Solar panels systems usually reach only 80% of their specified peak due to “system losses“. So what are these system losses, and how can you work them out for the solar system sitting on your roof?

In Hans’ case he is using ET Solar 250W solar panels. He hasn’t told me the model number, but there are 3 matching panels in my Solar Panel Comparison tool. I’ll assume he is using a ET-P672250 and use those specs in the calcs.

The 5 Losses in Every Solar System

A flowchart showing how the losses in a solar power system add up.

Solar System Losses Add Up!

1. Manufacturer’s power tolerance.  (1%)

All panels have a power tolerance. In the panels that hans is using, this is -1%/+3%. So worst case is that the specifiedpower output is actually 1% lower than spec.

2. Temperature Loss. (10%)

I wrote an entire blog post on solar panel temperature losses. To cut a long story short, solar panels don’t like to be hot. Most solar panels lose about 10% of their rated power on a 25°C day, more if it is hotter. Let’s assume 10% for this estimate.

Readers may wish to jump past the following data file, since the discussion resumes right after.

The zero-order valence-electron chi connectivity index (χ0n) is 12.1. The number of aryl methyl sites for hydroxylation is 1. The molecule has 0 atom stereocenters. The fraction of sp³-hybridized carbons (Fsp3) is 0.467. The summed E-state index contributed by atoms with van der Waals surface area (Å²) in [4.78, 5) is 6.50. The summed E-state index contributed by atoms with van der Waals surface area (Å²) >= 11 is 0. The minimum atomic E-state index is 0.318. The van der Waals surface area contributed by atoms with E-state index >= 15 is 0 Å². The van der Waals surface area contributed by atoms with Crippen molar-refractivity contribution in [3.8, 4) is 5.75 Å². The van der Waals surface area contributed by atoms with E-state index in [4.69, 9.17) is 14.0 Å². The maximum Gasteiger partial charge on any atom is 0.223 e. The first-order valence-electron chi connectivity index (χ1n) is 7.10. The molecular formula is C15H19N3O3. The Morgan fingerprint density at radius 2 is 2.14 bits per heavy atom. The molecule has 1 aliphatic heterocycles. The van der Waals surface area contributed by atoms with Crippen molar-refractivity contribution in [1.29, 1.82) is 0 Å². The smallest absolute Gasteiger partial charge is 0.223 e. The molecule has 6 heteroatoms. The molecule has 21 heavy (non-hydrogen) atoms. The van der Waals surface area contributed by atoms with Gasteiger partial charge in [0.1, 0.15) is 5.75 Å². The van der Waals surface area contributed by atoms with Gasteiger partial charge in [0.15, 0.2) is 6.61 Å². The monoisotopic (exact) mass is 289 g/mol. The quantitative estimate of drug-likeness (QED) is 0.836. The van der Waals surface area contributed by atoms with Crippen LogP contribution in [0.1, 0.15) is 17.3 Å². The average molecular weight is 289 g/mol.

3. Dirt (5%)

When your solar panels are put on your roof, airborne particulates like dust will settle on the panels’ glass. These particulates block the amount of sunlight reaching the solar cells behind the glass reducing your power. The reduction in power from particulate build up typically lies in the 5%-15% range.  Hans’ panels have just been installed so we’ll assume only a 5% loss.

4. Wiring Losses (voltage drops) (2%)

All the solar panels on your roof are interconnected with wires, then a long pair of DC wires connects the final solar panel to your inverter. All these wires have a small electrical resistance, which means the electricity flowing through them will suffer a voltage drop. This will reduce your power proportionally, typically by around 2%.